Now, NASA's New Horizons spacecraft has broken that record with several new photos.
According to a statement by NASA, the probe snapped a false-color image of a group of stars known as "Wishing Well" on December 5, 2017 while it was 6.12 billion km away from Earth and en route to the Kuiper Belt, a circumstellar disk surrounding the solar system.
"New Horizons has always been a mission of firsts - first to explore Pluto, first to explore the Kuiper Belt, fastest spacecraft ever launched", Alan Stern, the mission's principal investigator, said in the NASA statement.
According to the press release, New Horizons is now back in hibernation mode and will reawaken on June 4 to begin preparations for a January 1, 2019 rendezvous with 2014 MU69, which is almost a billion miles beyond Pluto.
They might not look like much, sure―the above images are the closest ever taken of objects within the Kuiper Belt―but it's a landmark moment for space photography all the same. In preparation for these, the probe also established new records when it used its Long Range Reconnaissance Imager (LORRI) to take a series of long-distance pictures. This image is, for now, one of the farthest pictures from Earth ever captured by a spacecraft.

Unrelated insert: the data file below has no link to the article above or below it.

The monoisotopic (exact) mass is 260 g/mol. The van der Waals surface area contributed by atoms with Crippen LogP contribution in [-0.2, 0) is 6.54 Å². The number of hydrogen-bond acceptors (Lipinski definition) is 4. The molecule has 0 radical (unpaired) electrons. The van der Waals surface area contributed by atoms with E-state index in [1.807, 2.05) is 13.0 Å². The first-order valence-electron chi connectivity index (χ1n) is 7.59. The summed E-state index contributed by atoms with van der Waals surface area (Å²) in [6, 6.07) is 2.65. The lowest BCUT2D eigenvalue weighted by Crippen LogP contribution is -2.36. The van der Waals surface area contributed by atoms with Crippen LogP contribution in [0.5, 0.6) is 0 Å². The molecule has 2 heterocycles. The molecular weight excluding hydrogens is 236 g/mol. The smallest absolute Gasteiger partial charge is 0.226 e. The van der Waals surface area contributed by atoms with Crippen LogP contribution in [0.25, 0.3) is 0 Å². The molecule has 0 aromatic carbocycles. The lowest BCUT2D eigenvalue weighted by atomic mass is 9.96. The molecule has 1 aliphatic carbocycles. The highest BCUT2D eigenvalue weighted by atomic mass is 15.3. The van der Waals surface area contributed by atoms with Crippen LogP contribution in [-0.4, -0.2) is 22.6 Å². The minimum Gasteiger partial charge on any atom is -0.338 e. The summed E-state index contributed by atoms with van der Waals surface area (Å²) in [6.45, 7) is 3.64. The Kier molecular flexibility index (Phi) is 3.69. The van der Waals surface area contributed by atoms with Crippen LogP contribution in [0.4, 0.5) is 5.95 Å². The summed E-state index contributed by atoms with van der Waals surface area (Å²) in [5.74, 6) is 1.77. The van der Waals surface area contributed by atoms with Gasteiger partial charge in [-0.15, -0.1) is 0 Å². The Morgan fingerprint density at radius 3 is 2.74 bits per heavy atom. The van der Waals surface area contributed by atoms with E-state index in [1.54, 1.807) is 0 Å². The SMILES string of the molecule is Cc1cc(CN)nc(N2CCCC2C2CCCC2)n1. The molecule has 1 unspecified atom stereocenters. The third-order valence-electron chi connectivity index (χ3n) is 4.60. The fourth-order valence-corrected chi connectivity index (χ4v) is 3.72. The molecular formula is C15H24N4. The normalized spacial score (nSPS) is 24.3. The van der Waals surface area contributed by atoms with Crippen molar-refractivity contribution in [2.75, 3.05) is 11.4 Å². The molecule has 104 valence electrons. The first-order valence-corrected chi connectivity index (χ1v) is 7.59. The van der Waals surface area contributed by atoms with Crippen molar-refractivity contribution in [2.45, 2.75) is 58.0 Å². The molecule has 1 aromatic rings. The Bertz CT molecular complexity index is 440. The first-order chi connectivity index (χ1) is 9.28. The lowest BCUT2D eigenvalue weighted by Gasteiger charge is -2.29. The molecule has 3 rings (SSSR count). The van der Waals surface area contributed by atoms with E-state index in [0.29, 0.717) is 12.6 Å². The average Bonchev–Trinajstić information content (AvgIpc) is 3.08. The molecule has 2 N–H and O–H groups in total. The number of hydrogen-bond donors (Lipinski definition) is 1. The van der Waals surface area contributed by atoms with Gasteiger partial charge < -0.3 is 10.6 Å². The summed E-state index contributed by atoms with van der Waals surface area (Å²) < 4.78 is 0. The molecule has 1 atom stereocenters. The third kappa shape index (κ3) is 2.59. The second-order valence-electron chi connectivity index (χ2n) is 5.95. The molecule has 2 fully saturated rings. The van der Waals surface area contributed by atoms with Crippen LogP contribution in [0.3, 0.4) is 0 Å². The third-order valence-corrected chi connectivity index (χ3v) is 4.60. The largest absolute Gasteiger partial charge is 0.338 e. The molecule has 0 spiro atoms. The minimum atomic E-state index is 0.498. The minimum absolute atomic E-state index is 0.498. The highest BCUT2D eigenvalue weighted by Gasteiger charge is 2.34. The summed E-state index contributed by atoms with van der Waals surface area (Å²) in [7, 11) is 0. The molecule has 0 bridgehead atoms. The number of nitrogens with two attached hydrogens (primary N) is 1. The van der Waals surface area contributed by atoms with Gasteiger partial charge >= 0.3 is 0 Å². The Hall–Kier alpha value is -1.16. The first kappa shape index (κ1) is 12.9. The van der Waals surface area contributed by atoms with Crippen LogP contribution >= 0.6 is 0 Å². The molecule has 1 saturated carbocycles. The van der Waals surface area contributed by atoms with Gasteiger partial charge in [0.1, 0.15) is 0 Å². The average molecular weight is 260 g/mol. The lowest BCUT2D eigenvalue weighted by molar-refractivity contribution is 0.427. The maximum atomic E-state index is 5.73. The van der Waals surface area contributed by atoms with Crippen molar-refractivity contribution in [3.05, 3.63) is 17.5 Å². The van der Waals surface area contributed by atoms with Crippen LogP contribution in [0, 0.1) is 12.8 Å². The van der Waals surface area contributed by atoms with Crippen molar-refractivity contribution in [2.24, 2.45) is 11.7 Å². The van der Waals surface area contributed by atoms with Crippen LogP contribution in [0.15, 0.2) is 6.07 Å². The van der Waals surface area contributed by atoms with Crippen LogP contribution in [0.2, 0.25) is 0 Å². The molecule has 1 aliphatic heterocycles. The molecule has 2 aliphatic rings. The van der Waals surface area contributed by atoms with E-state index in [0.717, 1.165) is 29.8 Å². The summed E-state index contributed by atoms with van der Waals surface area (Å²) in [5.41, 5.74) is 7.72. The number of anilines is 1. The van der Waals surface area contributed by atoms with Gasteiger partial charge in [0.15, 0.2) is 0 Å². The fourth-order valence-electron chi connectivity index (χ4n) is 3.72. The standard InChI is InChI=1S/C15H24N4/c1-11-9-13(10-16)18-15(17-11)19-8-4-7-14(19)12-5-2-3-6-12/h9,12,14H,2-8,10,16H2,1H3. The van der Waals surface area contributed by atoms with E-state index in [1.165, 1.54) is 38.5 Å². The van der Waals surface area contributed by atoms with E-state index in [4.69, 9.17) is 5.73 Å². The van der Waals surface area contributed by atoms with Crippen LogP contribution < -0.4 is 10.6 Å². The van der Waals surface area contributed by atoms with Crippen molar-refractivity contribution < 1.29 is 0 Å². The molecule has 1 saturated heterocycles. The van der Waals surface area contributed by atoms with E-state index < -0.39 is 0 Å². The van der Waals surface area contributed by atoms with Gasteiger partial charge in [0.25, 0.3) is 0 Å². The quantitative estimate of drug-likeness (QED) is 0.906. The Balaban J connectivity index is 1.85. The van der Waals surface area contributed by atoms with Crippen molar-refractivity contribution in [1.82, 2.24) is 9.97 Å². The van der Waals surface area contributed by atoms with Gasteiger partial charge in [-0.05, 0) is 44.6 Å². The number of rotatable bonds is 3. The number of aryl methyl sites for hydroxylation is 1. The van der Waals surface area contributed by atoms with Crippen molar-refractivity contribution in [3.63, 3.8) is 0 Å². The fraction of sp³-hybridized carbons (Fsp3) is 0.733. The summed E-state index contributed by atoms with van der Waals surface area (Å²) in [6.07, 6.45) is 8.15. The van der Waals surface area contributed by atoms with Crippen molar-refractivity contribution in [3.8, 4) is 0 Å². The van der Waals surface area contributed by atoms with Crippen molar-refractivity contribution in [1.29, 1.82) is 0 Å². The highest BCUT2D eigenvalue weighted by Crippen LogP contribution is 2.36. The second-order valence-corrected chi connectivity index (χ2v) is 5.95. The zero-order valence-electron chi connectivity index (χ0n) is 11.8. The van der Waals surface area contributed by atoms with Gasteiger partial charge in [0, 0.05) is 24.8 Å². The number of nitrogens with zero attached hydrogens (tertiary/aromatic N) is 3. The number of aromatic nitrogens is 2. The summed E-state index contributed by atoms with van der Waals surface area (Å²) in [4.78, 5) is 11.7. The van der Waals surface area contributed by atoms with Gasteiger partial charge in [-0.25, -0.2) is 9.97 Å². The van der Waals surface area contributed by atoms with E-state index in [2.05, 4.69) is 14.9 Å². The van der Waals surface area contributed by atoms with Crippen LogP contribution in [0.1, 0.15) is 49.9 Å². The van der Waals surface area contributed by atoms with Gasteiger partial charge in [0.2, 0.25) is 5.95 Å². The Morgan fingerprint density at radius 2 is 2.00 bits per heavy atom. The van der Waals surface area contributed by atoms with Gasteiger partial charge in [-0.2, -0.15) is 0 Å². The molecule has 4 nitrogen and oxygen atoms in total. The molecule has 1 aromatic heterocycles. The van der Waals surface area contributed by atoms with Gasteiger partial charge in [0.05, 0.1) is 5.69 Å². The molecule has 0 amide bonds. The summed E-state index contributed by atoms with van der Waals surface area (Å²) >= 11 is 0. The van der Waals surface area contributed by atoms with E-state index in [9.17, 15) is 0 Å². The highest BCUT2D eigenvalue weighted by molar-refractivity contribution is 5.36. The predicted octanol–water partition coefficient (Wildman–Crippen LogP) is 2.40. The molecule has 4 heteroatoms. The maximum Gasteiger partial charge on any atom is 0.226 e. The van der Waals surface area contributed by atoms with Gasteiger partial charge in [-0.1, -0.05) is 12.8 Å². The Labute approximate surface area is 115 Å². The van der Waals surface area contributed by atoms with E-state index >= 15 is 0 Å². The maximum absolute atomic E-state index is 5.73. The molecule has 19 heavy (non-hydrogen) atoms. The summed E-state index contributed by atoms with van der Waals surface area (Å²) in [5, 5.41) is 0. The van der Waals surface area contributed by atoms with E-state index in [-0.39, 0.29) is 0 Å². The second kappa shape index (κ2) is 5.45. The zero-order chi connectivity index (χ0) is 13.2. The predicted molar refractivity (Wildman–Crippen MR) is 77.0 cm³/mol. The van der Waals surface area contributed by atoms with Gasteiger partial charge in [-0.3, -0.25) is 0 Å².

The photo surpassed the "Pale Blue Dot" images of Earth taken by Voyager 1 back in 1990.
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New Horizons covers more than 1.1 million km of space each day (KBO).
Image of the "Wishing Well" star cluster, taken December 5, 2017, which temporarily broke the 27-year record set by Voyager 1. In the middle of this year will start a monitoring campaign, the details of which we wrote earlier, and while New Horizons is in hibernation mode, which will last until June of this year.
The coming New Year's flight past MU69 will be the farthest planetary encounter in history, happening one billion miles beyond the Pluto system - which New Horizons famously explored in July 2015, NASA said.
That's the gift of perspective that NASA's Voyager 1 spacecraft gave us when it sent its iconic "pale blue dot" photo.
The probe then turned its attention to the distant Kuiper Belt. NASA said the spacecraft is expected to observe at least two-dozen other KBOs, dwarf planets and "Centaurs", former KBOs in unstable orbits that cross the orbits of the giant planets. But they're arguably among the most incredible photographic images ever. This leaves the exploration up to New Horizons.
What makes New Horizons' momentous event even more interesting is that it broke its own record after just two hours.